Park briefed on new land ministry growth planThe Ministry of Land, Infrastructure and Transport will focus on developing 10 or more provincial areas and cities to bring more balanced growth to Korea, the ministry announced yesterday.
In a report to President Park Geun-hye as she visited the Sejong government complex - itself an attempt to spread growth outside of Seoul - the Land Ministry described a plan to promote development of cities where provincial governments are located, including Suwon in Gyeonggi, Chuncheon in Gangwon, Jeonju in North Jeolla and Jeju Island.
The ministry’s plan also includes five larger metropolitan areas: Busan, Daegu, Ulsan, Gwangju and Daejeon.
The idea is to develop these non-capital cities into key areas of economic growth.
The ministry will concentrate efforts on developing backwaters of each city based on complaints from local residents, the ministry said.
“The former government’s regional development plan didn’t actually touch people’s lives, because it didn’t really consider what residents needed,” said a ministry official.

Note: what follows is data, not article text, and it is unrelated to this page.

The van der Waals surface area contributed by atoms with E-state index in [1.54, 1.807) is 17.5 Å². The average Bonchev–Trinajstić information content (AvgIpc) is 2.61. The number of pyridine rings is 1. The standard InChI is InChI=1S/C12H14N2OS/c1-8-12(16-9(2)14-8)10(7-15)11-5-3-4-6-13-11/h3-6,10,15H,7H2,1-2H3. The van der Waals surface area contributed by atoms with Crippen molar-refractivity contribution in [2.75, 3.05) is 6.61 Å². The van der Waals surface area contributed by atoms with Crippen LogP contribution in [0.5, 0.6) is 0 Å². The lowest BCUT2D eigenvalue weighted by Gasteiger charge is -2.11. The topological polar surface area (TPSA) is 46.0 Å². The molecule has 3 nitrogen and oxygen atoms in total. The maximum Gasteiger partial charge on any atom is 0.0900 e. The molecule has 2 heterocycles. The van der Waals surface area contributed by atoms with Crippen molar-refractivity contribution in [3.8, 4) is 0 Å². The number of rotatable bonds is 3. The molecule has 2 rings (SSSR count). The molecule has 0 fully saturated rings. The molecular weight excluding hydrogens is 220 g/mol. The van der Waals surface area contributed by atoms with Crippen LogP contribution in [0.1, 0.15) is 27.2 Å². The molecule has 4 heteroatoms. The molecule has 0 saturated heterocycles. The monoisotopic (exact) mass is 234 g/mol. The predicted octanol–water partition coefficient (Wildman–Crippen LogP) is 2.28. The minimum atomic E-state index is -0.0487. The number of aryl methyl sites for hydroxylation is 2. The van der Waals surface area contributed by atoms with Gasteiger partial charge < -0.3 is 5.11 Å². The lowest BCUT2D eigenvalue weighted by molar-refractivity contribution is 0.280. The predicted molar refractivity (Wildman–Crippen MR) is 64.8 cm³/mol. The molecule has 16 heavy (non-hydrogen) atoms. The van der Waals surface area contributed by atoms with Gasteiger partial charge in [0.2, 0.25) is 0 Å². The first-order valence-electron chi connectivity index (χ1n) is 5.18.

The Lee Myung-bak administration had a bigger plan, named “5+2,” to divide the country into five big economic districts (referring to the Seoul metropolitan area, Chungcheong, Honam, North Gyeongsang and the southeastern area) and two special districts (Gangwon and Jeju).
The ministry also disclosed a plan to develop areas near the Seomjin River, which is between the eastern and western parts of the country. It envisions an integrated zone of advanced transport, culture and tourism along the river. A space theme park will be established in Goheung, South Jeolla, by 2016 as part of the regional integration project.
The ministry also said it wants to increase its share of the global construction market to 9 percent by reaching $100 billion in overseas orders by 2017.
Last year, the country landed $70 billion won worth of construction orders abroad. Most of them were for building plants. The ministry is seeking to diversify the country’s target markets from the Middle East to other regions like Africa and Southeast Asia.
As for the controversial four-rivers restoration project of the previous government, the ministry will conduct a reexamination led by private institutions on safety, water quality and impacts on the ecosystem. The reexamination will be made in cooperation with the Prime Minister’s Office.
To jibe with the government’s policy of coprosperity between small and large businesses, the Land Ministry will root out unfair practices in the construction industry, particularly large construction companies exploiting their subcontractors.
For public construction projects, the ministry will crack down on companies giving overly low bids.
By Song Su-hyun [firstname.lastname@example.org]